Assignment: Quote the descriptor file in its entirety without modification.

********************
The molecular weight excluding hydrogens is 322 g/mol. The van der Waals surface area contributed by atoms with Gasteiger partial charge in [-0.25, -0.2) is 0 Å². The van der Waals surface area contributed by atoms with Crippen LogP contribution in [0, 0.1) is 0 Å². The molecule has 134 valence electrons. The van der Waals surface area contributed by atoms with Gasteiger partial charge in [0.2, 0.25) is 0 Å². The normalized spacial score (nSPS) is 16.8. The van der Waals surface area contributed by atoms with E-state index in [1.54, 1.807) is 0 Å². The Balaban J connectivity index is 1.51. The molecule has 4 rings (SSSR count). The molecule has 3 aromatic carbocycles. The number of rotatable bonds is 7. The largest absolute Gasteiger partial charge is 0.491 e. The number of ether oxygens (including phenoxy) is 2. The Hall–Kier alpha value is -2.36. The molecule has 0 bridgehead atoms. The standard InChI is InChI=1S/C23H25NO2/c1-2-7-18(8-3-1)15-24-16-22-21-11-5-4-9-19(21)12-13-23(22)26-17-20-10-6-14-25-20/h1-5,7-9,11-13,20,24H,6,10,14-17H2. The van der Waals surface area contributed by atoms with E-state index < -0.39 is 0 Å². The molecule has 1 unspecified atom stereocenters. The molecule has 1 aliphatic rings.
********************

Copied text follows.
The molecular weight excluding hydrogens is 322 g/mol. The van der Waals surface area contributed by atoms with Gasteiger partial charge in [-0.25, -0.2) is 0 Å². The van der Waals surface area contributed by atoms with Crippen LogP contribution in [0, 0.1) is 0 Å². The molecule has 134 valence electrons. The van der Waals surface area contributed by atoms with Gasteiger partial charge in [0.2, 0.25) is 0 Å². The normalized spacial score (nSPS) is 16.8. The van der Waals surface area contributed by atoms with E-state index in [1.54, 1.807) is 0 Å². The Balaban J connectivity index is 1.51. The molecule has 4 rings (SSSR count). The molecule has 3 aromatic carbocycles. The number of rotatable bonds is 7. The largest absolute Gasteiger partial charge is 0.491 e. The number of ether oxygens (including phenoxy) is 2. The Hall–Kier alpha value is -2.36. The molecule has 0 bridgehead atoms. The standard InChI is InChI=1S/C23H25NO2/c1-2-7-18(8-3-1)15-24-16-22-21-11-5-4-9-19(21)12-13-23(22)26-17-20-10-6-14-25-20/h1-5,7-9,11-13,20,24H,6,10,14-17H2. The van der Waals surface area contributed by atoms with E-state index < -0.39 is 0 Å². The molecule has 1 unspecified atom stereocenters. The molecule has 1 aliphatic rings.